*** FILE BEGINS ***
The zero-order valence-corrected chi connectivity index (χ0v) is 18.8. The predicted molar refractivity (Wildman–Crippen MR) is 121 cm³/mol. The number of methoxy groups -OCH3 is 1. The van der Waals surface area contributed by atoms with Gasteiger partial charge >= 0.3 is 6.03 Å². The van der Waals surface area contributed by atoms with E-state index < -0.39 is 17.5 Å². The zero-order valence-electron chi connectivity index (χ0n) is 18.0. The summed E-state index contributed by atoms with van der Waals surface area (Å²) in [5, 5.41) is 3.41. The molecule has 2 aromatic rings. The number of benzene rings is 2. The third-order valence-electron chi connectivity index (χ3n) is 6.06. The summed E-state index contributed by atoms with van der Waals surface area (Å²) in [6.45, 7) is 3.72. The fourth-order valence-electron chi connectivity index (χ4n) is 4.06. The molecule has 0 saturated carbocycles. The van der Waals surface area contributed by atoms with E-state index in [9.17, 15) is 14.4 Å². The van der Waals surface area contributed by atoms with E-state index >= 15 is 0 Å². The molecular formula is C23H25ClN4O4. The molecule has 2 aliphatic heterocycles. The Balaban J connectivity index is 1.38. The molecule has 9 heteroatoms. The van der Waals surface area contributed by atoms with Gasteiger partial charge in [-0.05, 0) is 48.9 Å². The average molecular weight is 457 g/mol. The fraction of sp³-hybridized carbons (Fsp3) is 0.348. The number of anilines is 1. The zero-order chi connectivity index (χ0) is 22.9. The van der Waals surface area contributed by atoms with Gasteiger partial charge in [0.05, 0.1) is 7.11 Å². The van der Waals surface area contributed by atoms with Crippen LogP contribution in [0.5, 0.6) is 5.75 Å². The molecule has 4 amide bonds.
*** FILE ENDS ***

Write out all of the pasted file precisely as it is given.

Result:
The zero-order valence-corrected chi connectivity index (χ0v) is 18.8. The predicted molar refractivity (Wildman–Crippen MR) is 121 cm³/mol. The number of methoxy groups -OCH3 is 1. The van der Waals surface area contributed by atoms with Gasteiger partial charge >= 0.3 is 6.03 Å². The van der Waals surface area contributed by atoms with E-state index < -0.39 is 17.5 Å². The zero-order valence-electron chi connectivity index (χ0n) is 18.0. The summed E-state index contributed by atoms with van der Waals surface area (Å²) in [5, 5.41) is 3.41. The molecule has 2 aromatic rings. The number of benzene rings is 2. The third-order valence-electron chi connectivity index (χ3n) is 6.06. The summed E-state index contributed by atoms with van der Waals surface area (Å²) in [6.45, 7) is 3.72. The fourth-order valence-electron chi connectivity index (χ4n) is 4.06. The molecule has 0 saturated carbocycles. The van der Waals surface area contributed by atoms with E-state index in [9.17, 15) is 14.4 Å². The van der Waals surface area contributed by atoms with E-state index >= 15 is 0 Å². The molecular formula is C23H25ClN4O4. The molecule has 2 aliphatic heterocycles. The Balaban J connectivity index is 1.38. The molecule has 9 heteroatoms. The van der Waals surface area contributed by atoms with Gasteiger partial charge in [-0.05, 0) is 48.9 Å². The average molecular weight is 457 g/mol. The fraction of sp³-hybridized carbons (Fsp3) is 0.348. The number of anilines is 1. The zero-order chi connectivity index (χ0) is 22.9. The van der Waals surface area contributed by atoms with Gasteiger partial charge in [0.05, 0.1) is 7.11 Å². The van der Waals surface area contributed by atoms with Crippen LogP contribution in [0.5, 0.6) is 5.75 Å². The molecule has 4 amide bonds.